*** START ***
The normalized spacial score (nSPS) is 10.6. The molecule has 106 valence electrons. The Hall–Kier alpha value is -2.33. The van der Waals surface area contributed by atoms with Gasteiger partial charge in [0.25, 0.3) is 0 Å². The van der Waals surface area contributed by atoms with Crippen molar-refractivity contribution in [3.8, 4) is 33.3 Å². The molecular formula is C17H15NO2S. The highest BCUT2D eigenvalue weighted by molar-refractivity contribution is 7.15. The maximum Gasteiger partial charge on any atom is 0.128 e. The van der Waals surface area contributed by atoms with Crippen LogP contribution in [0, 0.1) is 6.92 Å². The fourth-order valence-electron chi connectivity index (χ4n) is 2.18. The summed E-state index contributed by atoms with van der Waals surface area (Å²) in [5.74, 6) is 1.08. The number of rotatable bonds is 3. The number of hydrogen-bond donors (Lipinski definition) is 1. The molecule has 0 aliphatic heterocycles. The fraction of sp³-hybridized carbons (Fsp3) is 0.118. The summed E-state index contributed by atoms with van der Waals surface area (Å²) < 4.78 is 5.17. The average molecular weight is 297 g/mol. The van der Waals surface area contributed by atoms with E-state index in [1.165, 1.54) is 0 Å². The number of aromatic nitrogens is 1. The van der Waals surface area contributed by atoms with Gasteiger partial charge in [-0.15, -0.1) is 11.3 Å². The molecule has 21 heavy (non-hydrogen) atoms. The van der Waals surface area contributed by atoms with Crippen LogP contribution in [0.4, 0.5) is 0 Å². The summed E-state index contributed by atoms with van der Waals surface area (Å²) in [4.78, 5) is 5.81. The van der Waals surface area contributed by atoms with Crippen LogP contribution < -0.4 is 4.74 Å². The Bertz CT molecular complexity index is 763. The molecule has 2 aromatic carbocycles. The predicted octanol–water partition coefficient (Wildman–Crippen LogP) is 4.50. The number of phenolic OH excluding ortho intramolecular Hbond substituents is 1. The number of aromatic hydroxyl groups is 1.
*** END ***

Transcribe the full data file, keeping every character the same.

The normalized spacial score (nSPS) is 10.6. The molecule has 106 valence electrons. The Hall–Kier alpha value is -2.33. The van der Waals surface area contributed by atoms with Gasteiger partial charge in [0.25, 0.3) is 0 Å². The van der Waals surface area contributed by atoms with Crippen molar-refractivity contribution in [3.8, 4) is 33.3 Å². The molecular formula is C17H15NO2S. The highest BCUT2D eigenvalue weighted by molar-refractivity contribution is 7.15. The maximum Gasteiger partial charge on any atom is 0.128 e. The van der Waals surface area contributed by atoms with Crippen LogP contribution in [0, 0.1) is 6.92 Å². The fourth-order valence-electron chi connectivity index (χ4n) is 2.18. The summed E-state index contributed by atoms with van der Waals surface area (Å²) in [5.74, 6) is 1.08. The number of rotatable bonds is 3. The number of hydrogen-bond donors (Lipinski definition) is 1. The molecule has 0 aliphatic heterocycles. The fraction of sp³-hybridized carbons (Fsp3) is 0.118. The summed E-state index contributed by atoms with van der Waals surface area (Å²) < 4.78 is 5.17. The average molecular weight is 297 g/mol. The van der Waals surface area contributed by atoms with E-state index in [1.165, 1.54) is 0 Å². The number of aromatic nitrogens is 1. The van der Waals surface area contributed by atoms with Gasteiger partial charge in [-0.15, -0.1) is 11.3 Å². The molecule has 21 heavy (non-hydrogen) atoms. The van der Waals surface area contributed by atoms with Crippen LogP contribution in [0.4, 0.5) is 0 Å². The summed E-state index contributed by atoms with van der Waals surface area (Å²) in [4.78, 5) is 5.81. The van der Waals surface area contributed by atoms with Crippen LogP contribution < -0.4 is 4.74 Å². The Bertz CT molecular complexity index is 763. The molecule has 2 aromatic carbocycles. The predicted octanol–water partition coefficient (Wildman–Crippen LogP) is 4.50. The number of phenolic OH excluding ortho intramolecular Hbond substituents is 1. The number of aromatic hydroxyl groups is 1.